Beside the temple there
I heard the children singing
And ever as they sang
I thought the voice of angels
From heaven in answer rang
I thought the voice of angels
From heaven in answer rang
“Jerusalem, Jerusalem!
Lift up you gates and sing
Hosanna in the highest
Hosanna to your King!”

And then I thought my dream was changed
The streets no longer rang
Hushed were the glad hosannas
The little children sang
The sun grew dark with mystery
The morn was cold and chill
As the shadow of a cross arose
Upon a lonely hill
As the shadow of a cross arose
Upon a lonely hill
“Jerusalem, Jerusalem!
Hark! How the angels sing
Hosanna in the highest
Hosanna to your King!”

And once again the scene was changed
New earth there seemed to be
I saw the Holy City
Beside the tideless sea
The light of God was on its streets
The gates were open wide
And all who would might enter
And no one was denied
No need of moon or stars by night
Or sun to shine by day
It was the new Jerusalem
That would not pass away
It was the new Jerusalem
That would not pass away
“Jerusalem, Jerusalem!
Sing for the night is o’er
Hosanna in the highest
Hosanna for evermore”

The Gospel Unchained, Part 12: Hope in the Midst of Hardship (2 Timothy 4:9-22)

What would you like your final words to be? When it comes time for you to leave this life and enter the next, what would you wish to say to those who remain behind? The Apostle Paul’s last words to the church can be found in 2 Timothy 4:9-22. 

In this passage he chronicles the kinds of earthly hardships he endured throughout his ministry (i.e., the pain of seclusion, desertion, deprivation, opposition, and isolation). But he also sets forth the kind of support he received—and believers can expect—from God, even as they follow in his footsteps. To paraphrase, Paul reminds the church, “God will supply you, God will strengthen you, and God will save you.” 

In short, Paul instructs the church to overcome earthly hardship with heavenly hope. He reminds his readers that the earth cannot take them when God is keeping them, and the earth cannot keep them when God is taking them. He is sovereign over the lives of his people and the unfolding history of the world.

Paul then bids farewell with a blessing: “The Lord be with your spirit. Grace be with you” (2 Timothy 4:22). After this, we hear nothing else he says. After this, we read nothing else he writes. After this, we learn nothing else he thinks. His martyrdom is imminent, so these are the final words of Paul to the church. What does he want believers to remember as he signs off? What does he want ringing in their ears until Jesus comes back?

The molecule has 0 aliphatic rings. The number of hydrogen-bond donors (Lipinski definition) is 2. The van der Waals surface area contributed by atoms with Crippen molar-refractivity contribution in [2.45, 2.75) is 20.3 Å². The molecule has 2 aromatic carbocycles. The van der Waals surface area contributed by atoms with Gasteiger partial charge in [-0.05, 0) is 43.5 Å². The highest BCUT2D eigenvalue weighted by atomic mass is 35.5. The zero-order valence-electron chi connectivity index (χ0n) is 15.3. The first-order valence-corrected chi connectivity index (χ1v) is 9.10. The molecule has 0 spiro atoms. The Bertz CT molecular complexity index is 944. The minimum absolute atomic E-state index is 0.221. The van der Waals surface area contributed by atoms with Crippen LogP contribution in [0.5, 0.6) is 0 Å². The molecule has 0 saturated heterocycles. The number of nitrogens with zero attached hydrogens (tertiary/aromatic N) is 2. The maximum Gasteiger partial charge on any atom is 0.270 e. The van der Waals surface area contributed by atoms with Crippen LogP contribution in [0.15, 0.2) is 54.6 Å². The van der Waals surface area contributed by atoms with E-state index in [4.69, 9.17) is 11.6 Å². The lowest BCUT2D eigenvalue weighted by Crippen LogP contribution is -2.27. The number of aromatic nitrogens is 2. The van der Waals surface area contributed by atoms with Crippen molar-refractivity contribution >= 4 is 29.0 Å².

Paul wants the church to remember the presence of God (“The Lord be with your spirit”) and the powerof God (“Grace be with you”). Grace, of course, is the unmerited favor of God that can captivate a terrorist like Paul. It’s also the unlimited power of God that can convert a terrorist like Paul and use him to change the world in Jesus’s name. What could the grace of God do through you?

Sermon Resources:

Contact This New Life directly for the sermon audio file.

The Gospel Unchained, Part 11: Fight to the Finish (2 Timothy 4:1-8)

The Battle of Gettysburg was the bloodiest conflict of the Civil War. Nearly 7,800 people were killed, 27,000 were wounded, and 11,000 were captured or went missing. The North defeated the South in that 3-day battle. Had they not done so, it’s likely that today the United States would not be united. In fact, most historians regard Gettysburg as the turning point of the war. 

One of the heroes to come out of that battle was Joshua Chamberlain, a professor of theology and rhetoric at Bowdoin College in Maine. On July 2, 1863, the second day of battle Col. Chamberlain defended the left flank of the Union on a hill called Little Round Top. Had he failed to hold that position, the Union line would have collapsed, the battle would have been lost, and the Confederates would have marched on Washington and overtaken the White House. 

But Chamberlain and his men from the 20th Maine held firm. With great courage and tenacity, they repelled wave after wave of attack late into the afternoon. Even after his men ran out of ammunition, Chamberlain refused to retreat. Instead, he ordered that famous bayonet charge down the hill, which put the Confederates to flight and ended their plans to penetrate the Union line.

What’s not so famous, however, is a crisis that Chamberlain faced just two days before the Little Round Top incident. Chamberlain inherited 120 insurgents from the 2nd Maine. That regiment had folded because there were so many casualties in it. Naturally, the survivors assumed that when their unit ended, their term of service had ended, too. But not so, according to the military brass. They had to be re-assigned. Understandably, the men of the 2nd Maine were furious, so they dropped their muskets, and they refused to fight. 

They had seen enough war. They had seen enough death. And some of them were wounded themselves. They were emotionally drained; and they just wanted to go home. But they were rounded up like cattle and marched at gunpoint over to the 20th Maine. Now, put yourself in Col. Chamberlain’s boots for a moment. You’re preparing for your next campaign just north of where you are now, when suddenly, 120 grumpy, burned-out insurrectionists are dropped into your lap. What are you going to do with them? How are you going to get them on board?